Bishop-Koop ileostomy has been widely used in pediatric patients with the intention of including as much bowel as possible in the intestinal transit early in the management of children with meconium ileus and intestinal atresia. In recent years, we have been using it as an alternative to test the distal bowel function before closure of a previously constructed ostomy in selected children with questionable distal bowel motility.
The aim of this study was to present our experience with this alternative use of the Bishop-Koop ostomy.
This is a cross-sectional retrospective review of hospital records, combined with a comprehensive literature review.
Seven children were included: five had suspected aganglionosis, one had gastroschisis complicated with ileal atresia, and one had a colonic stricture secondary to necrotizing enterocolitis. In this short series of patients, motility of the distal bowel was correctly assessed in six patients and partially correctly assessed in one patient. One patient did not pass stools per anus after the Bishop-Koop, and he was later confirmed to have Hirschsprung disease. Four patients resumed normal evacuation pattern after closure of the Bishop-Koop. One patient had a Bishop-Koop colostomy because of recurrent enterocolitis after a transanal pull-through. Although he evacuated normally while having the colostomy, the diarrhea recurred after the ostomy was closed. An additional patient, with a severe behavioral problem, did not evacuate per anus after her colostomy was transformed in a Bishop-Koop-type ostomy, despite the apparent presence of normal ganglia in the bowel wall.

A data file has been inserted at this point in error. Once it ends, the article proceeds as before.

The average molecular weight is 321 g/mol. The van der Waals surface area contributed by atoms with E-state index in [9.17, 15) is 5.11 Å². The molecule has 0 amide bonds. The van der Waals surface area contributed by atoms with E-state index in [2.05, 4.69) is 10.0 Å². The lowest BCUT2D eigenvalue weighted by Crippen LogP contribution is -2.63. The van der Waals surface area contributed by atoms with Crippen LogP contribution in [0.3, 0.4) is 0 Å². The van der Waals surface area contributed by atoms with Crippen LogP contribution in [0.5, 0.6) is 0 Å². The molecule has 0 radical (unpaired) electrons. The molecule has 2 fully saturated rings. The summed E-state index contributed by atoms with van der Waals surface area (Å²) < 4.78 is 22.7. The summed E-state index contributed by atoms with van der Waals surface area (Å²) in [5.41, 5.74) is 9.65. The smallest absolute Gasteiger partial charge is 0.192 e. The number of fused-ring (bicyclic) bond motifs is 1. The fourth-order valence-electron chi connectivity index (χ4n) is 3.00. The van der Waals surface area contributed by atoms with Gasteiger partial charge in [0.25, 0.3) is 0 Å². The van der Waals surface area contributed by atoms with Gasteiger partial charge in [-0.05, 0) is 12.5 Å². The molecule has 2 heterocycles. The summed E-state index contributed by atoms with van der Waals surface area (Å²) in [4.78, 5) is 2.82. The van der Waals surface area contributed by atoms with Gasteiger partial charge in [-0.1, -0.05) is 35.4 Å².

Data from the present series allow us to affirm that Bishop-Koop-type ostomy is a safe and efficient procedure that can be used to assess distal bowel function before a definitive transit reconstruction, in children with uncertain motility issues.
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